This was a story that illuminates a time and place in history. There were discussions about race tensions, religious differences, laws, expectations and class differences. While I found the people in this book to be mostly superficial characters, the 1960s Baltimore setting was fully alive on every page. There were so many POVs including a ghost, a waitress, a nurse, and reporters. Each of these characters showed up for a very short period of time, offered their piece of the story and vanished. But I felt that was by design, people are temporary, the city and the culture last much longer.

The investigation into a murdered black woman was in the background throughout the book, but life continued and there were other things that needed doing. The life of a reporter at the time, especially an almost 40-year old cub reporter, could be difficult and degrading. The mystery had several twists and turns and intrigued me to the end.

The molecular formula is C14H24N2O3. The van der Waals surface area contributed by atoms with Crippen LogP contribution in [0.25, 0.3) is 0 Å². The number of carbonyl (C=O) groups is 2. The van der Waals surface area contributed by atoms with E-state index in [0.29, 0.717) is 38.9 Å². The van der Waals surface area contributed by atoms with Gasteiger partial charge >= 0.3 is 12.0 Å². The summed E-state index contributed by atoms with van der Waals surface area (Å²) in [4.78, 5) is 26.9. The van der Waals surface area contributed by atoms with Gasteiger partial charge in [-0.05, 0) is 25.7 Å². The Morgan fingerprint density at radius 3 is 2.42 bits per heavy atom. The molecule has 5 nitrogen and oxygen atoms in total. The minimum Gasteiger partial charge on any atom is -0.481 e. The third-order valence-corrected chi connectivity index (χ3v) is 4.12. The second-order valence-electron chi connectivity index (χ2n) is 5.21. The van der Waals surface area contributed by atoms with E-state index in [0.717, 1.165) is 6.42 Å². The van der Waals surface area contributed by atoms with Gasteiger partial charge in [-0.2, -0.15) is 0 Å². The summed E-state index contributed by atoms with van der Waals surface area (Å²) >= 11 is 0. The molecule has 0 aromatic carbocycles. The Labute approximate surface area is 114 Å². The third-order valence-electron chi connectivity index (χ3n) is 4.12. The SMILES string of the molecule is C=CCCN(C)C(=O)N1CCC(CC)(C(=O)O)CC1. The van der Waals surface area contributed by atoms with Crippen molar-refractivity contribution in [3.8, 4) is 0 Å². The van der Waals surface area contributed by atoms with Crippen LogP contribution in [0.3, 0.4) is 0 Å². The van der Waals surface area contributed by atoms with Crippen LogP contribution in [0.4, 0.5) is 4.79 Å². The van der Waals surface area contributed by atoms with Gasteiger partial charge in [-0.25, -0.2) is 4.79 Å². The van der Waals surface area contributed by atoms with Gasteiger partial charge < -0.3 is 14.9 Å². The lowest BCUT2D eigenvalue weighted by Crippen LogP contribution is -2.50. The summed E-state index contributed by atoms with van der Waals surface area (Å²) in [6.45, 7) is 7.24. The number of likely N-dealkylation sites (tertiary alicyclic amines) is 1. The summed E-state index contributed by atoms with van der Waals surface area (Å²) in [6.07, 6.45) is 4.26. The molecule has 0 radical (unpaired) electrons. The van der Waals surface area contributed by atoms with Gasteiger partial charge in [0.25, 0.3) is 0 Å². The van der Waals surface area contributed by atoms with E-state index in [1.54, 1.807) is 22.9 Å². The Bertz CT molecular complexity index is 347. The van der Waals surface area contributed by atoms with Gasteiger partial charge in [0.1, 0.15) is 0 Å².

The glimpse of a time I have never seen was more engaging then anything else. This may not be the perfect place for a new Lippman reader, but I enjoyed it enough to recommend it to others.

Thanks to NetGalley, the publisher and the author for providing me with an advanced e-copy of the book.
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This book has a little bit of everything in it so it should appeal to a wide audience. The book’s style was different than I’m used to reading from the author. Many characters Maddie meets narrate their own chapter which adds great depth to the story. I recommend this book if you like reading about the 60’s as I do.